The amount, in weight, of goods unloaded at their switch for last month was 556,000 pounds. In addition to this, 84,000 pounds were received at the Erie station, making a grand total of 640,000 pounds. The output by team and rail was at least equally large.
Their sales in flour average 800 barrels per month, and it is estimated by the firm that they will handle a plump $80,000 worth of grass and clover seed this spring.
Their freight bills amount to over twenty times those of any other dealer in the place, often reaching over $1,000 per month.
They sell goods in every town and village between Hornellsville and Olean, and all through Tioga, McKean and Potter counties, Pa. and Allegany, Steuben and Cattaraugus counties, N.Y.
The foregoing figures and facts are reliable and can be substantiated. Buying in the quantities they do, and with the facilities which few firms enjoy, Scoville, Brown & Co., are enabled to offer to retail dealers better inducements than can be held out by larger houses in the metropolis. The matter of freight alone which they can save all their customers, makes a handsome margin in its self.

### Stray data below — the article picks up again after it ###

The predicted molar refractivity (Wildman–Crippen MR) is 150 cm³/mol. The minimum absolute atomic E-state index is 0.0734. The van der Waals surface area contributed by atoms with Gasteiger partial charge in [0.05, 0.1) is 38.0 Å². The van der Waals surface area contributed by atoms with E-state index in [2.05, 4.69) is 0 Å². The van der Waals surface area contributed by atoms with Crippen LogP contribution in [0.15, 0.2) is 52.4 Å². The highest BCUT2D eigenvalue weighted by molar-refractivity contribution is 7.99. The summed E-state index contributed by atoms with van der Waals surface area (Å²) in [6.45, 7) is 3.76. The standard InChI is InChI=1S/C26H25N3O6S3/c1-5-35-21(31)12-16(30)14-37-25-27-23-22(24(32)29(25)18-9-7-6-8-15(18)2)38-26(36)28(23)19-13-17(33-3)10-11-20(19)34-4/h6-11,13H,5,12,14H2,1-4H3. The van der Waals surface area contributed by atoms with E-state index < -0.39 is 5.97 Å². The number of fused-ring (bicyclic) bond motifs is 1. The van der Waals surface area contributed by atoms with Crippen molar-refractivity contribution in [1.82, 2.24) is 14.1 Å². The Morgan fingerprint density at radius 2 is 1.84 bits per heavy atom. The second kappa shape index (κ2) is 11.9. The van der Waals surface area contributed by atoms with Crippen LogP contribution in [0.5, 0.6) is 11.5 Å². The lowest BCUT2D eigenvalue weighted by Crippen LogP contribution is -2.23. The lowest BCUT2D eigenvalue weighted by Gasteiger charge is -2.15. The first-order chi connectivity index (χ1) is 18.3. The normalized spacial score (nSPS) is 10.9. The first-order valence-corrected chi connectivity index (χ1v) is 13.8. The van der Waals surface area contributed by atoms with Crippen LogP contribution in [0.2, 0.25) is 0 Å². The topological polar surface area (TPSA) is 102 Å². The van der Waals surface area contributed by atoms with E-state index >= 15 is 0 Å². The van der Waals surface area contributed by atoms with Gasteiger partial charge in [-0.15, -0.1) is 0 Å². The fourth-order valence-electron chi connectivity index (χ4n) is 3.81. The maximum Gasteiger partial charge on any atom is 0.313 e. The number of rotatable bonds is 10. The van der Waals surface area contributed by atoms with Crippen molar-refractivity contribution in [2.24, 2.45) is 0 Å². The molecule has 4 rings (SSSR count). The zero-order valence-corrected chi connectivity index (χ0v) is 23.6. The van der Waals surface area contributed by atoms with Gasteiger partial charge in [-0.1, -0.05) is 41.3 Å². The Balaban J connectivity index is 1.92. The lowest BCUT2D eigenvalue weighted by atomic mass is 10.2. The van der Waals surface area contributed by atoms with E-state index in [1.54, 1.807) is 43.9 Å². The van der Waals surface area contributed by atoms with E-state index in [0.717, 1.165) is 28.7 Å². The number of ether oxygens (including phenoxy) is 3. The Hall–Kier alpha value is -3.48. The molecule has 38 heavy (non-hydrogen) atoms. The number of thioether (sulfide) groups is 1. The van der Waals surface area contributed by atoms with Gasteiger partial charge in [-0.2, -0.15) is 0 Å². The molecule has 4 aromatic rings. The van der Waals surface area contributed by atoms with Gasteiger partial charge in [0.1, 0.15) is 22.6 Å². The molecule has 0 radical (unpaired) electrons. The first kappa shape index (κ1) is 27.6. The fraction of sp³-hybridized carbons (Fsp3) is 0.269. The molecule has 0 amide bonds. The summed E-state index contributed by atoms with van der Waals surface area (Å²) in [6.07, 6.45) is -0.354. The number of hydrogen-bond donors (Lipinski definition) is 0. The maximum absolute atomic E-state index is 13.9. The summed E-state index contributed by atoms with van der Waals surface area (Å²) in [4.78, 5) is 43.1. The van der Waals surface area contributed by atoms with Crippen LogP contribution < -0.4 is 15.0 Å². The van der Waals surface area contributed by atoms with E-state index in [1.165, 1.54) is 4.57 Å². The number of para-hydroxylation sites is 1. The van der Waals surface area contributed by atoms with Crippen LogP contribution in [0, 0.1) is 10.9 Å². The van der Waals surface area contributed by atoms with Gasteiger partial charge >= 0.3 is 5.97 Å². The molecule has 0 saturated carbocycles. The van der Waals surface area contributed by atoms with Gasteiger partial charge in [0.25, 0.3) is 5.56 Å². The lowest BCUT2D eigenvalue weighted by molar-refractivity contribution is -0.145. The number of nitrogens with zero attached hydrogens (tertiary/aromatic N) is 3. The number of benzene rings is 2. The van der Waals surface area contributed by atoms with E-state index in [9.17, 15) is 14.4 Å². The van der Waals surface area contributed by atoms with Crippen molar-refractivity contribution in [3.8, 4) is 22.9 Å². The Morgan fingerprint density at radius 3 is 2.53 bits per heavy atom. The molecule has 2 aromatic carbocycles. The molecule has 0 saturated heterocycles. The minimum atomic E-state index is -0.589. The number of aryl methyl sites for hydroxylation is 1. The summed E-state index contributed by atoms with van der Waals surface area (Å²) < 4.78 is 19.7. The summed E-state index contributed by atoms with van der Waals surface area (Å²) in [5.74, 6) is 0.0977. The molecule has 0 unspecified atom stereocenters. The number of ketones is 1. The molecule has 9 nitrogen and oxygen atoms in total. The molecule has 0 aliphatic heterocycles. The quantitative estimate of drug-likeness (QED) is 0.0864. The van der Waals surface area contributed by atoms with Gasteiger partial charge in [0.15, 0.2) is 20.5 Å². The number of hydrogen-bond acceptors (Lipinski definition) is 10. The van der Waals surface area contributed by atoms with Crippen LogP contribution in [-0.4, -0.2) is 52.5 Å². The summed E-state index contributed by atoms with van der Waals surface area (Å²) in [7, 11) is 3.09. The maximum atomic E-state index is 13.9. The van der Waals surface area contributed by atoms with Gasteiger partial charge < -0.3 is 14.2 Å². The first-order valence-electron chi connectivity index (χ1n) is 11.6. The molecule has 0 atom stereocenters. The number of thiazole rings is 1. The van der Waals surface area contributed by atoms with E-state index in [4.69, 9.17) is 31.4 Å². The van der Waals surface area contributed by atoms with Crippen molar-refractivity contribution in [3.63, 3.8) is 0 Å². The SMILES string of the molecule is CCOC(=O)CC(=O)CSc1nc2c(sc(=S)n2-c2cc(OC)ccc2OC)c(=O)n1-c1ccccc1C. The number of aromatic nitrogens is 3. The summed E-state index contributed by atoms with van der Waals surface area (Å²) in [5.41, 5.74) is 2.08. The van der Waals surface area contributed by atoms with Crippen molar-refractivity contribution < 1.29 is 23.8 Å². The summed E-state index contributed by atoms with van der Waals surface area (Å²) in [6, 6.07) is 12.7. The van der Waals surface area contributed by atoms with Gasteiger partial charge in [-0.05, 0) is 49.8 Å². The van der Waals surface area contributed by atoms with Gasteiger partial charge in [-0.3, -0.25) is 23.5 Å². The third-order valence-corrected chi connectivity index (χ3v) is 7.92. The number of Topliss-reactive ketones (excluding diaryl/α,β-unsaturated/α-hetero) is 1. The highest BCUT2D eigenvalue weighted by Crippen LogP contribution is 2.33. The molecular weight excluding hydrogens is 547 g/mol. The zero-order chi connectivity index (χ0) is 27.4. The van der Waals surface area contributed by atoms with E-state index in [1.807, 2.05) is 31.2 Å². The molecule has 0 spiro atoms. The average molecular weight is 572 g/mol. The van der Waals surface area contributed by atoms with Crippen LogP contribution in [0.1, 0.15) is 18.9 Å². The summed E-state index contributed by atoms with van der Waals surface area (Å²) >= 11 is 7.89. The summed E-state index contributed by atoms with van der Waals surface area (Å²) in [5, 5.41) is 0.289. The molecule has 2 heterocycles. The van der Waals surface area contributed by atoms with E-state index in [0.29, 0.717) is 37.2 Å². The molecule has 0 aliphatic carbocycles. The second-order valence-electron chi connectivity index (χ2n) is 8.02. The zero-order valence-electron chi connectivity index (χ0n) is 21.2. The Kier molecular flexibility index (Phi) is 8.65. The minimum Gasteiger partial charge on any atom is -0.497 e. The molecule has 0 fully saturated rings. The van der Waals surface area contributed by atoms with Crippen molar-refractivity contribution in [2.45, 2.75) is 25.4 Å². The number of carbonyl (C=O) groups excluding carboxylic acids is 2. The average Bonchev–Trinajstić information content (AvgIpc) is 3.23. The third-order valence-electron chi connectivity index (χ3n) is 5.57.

It is with pleasure that THE REPORTER thus refers to a firm who by square dealing, and an enterprise well worthy of them, have given to Wellsville one of the most substantial establishments in the state. It is a plant that any large city might well envy, and although now doing a business 50 percent larger than in 1886, when the present firm was organized, their aims and ambitions have by no means yet reach their fulfillment, and their motto is “Onward and Upward. THE REPORTER predicts still greater strides in business enterprise for the successful firm of Scoville, Brown Co.